Reminded by the Easter Lily

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As I walked out to the garden shed, I noticed my bedding of Easter lilies had broken ground and were preparing to bloom, right on time, right near Easter. I wondered why the early church had attached the name of a pagan fertility goddess, Ishtar, to the holiest day of Christianity.  Well, whatever the reason, I do like that these flowering plants burst out of the ground and bloom just in time for Passover. 

As I walked out to the garden shed, I noticed my bedding of Easter lilies had broken ground and were preparing to bloom, right on time, right near Easter. I wondered why the early church had attached the name of a pagan fertility goddess, Ishtar, to the holiest day of Christianity.  Well, whatever the reason, I do like that these flowering plants burst out of the ground and bloom just in time for Passover. 

Jesus rising from the grave, springing back to life is paramount to a Christian’s faith. It is our great hope and God’s promise to us all that we too will be reborn.  By studying prophecy, recorded hundreds of years before Jesus Christ was born, you will begin to see how the Messiah fulfilled Passover by becoming “the Lamb of God that takes away the sin of the world.” 

Five hundred and some odd years before Jesus of Nazareth rode into Jerusalem on a barrowed donkey, the prophet Zechariah wrote in Zechariah chapter nine “Rejoice greatly, O daughter of Zion! Shout, O daughter of Jerusalem! Behold your King is coming to you; He is just and having salvation, lowly and riding on a donkey, a colt, the foal of a donkey.”

In the book of Daniel chapter nine the angel Gabriel gives Daniel a prophecy about when the Messiah would appear. “And after sixty-two weeks Messiah shall be cut off, but not for Himself.” 

What is utterly striking is that Jesus rode into Jerusalem on that first Palm Sunday on the exact day predicted by Gabriel. 

If you combine the sixty-two weeks (of years), from the book of Daniel chapter nine, with the command to rebuild Jerusalem by King Artaxerxes, the date given in Nehemiah chapter two, it predicted the exact day Jesus rode into Jerusalem. We now call that day Palm Sunday, which would have coincided with the 10th day of Abib, four days later on the 14th day of Abib, Jesus was crucified. 

Upon further study, the gospel accounts of the Messiah’s triumphant entry into Jerusalem described how a large crowd had showed up to lay palm branches and cloaks on the road before the donkey. As they lay their branches on the road, not only were they making straight the way for the coming King, they were also shouting “Hosanna” or “save now!” which was prophesied in Psalm one hundred-eighteen.

It is tragic how many Christians do not understand these truths of scripture. What is more tragic is the fact the people of Jesus’ day did not recognize the full extent of what Jesus was coming to do. Even the religious leaders did not recognize that the Lord was fulfilling the feast of Passover which devout Jews had been celebrating every year since their exodus from Egypt.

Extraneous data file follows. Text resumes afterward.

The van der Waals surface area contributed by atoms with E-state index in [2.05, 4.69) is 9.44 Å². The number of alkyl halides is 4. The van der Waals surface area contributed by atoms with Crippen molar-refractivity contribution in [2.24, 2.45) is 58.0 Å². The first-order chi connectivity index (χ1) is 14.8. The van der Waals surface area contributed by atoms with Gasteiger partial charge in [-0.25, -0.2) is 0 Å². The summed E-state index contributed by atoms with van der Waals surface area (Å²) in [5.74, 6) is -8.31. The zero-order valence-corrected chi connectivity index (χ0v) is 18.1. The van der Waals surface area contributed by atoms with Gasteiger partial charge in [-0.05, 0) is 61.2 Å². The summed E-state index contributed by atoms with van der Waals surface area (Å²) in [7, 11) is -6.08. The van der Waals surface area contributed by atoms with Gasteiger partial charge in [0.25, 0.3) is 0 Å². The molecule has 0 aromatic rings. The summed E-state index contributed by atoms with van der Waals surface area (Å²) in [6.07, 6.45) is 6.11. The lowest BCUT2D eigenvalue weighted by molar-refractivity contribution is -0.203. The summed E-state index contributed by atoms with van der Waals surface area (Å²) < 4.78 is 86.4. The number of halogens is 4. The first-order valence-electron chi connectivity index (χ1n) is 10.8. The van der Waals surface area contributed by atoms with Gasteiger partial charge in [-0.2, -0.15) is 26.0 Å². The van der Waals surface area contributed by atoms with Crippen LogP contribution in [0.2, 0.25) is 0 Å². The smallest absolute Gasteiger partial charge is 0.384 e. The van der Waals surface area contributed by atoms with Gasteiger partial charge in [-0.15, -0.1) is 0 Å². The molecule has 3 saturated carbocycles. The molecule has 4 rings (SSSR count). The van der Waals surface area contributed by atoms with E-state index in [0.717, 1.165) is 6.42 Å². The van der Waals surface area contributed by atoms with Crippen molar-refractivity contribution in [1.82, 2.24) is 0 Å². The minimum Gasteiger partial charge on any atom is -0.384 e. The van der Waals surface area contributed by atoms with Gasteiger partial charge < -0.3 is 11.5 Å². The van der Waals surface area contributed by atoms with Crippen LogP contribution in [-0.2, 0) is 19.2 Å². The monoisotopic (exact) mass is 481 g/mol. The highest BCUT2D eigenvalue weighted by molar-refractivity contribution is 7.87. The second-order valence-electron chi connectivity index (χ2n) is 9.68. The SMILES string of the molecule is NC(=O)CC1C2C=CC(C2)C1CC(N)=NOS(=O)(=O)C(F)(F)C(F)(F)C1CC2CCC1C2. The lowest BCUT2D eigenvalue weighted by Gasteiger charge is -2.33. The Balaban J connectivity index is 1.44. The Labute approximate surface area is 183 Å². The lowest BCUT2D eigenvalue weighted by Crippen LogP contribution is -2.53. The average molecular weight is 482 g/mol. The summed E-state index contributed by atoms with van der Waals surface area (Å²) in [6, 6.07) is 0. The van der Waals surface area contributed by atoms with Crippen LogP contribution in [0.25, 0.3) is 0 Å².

As Jesus rode into the Temple, He was declaring and presenting Himself for inspection as the Lamb of God who would take away the sin of the world. Jesus was without spot or blemish. He arrived on the 10th day of Abib and would be slain on the 14th day as was outlined in the book of Exodus chapter twelve. Unfortunately, the religious Jewish leaders were blind to this dispensation of God’s plan to redeem mankind through the Messiah’s death on a Roman cross.  

The last four days of Jesus’ life culminates on Wednesday at sundown on the Jewish feast of Passover. It is recorded in the gospel of Luke chapter twenty-two that Jesus said “With fervent desire I have desired to eat this Passover with you before I suffer; for I say to you, I will no longer eat of it until it is fulfilled in the kingdom of God.”

Then after the cup was passed and the bread broken, Jesus washed the feet of all the disciples. He did this to quench an on-going dispute, among His disciples, as to who was the greatest. 

It was a dark night indeed as the Son of God was arrested, beaten, falsely accused and illegally tried. The Messiah, Son of God would be nailed to a cross and left to die a slow, agonizing death. As horrible as it sounds, the crucifixion of Jesus was actually God’s greatest triumph that redeemed mankind once and for all. However, the story does not end at His death, for three days later the lifeless body of Jesus would return with life! 

So there I am, looking at how striking my Easter lilies are as they push their way up and out of the ground. They were so beautifully adorned in their new spring clothes and looked as if they were stretching up towards the sun, thanking God for their new life. As several thoughts dawned on me, I offered up a smile in thankfulness for my new life in Jesus Christ. He is risen! 

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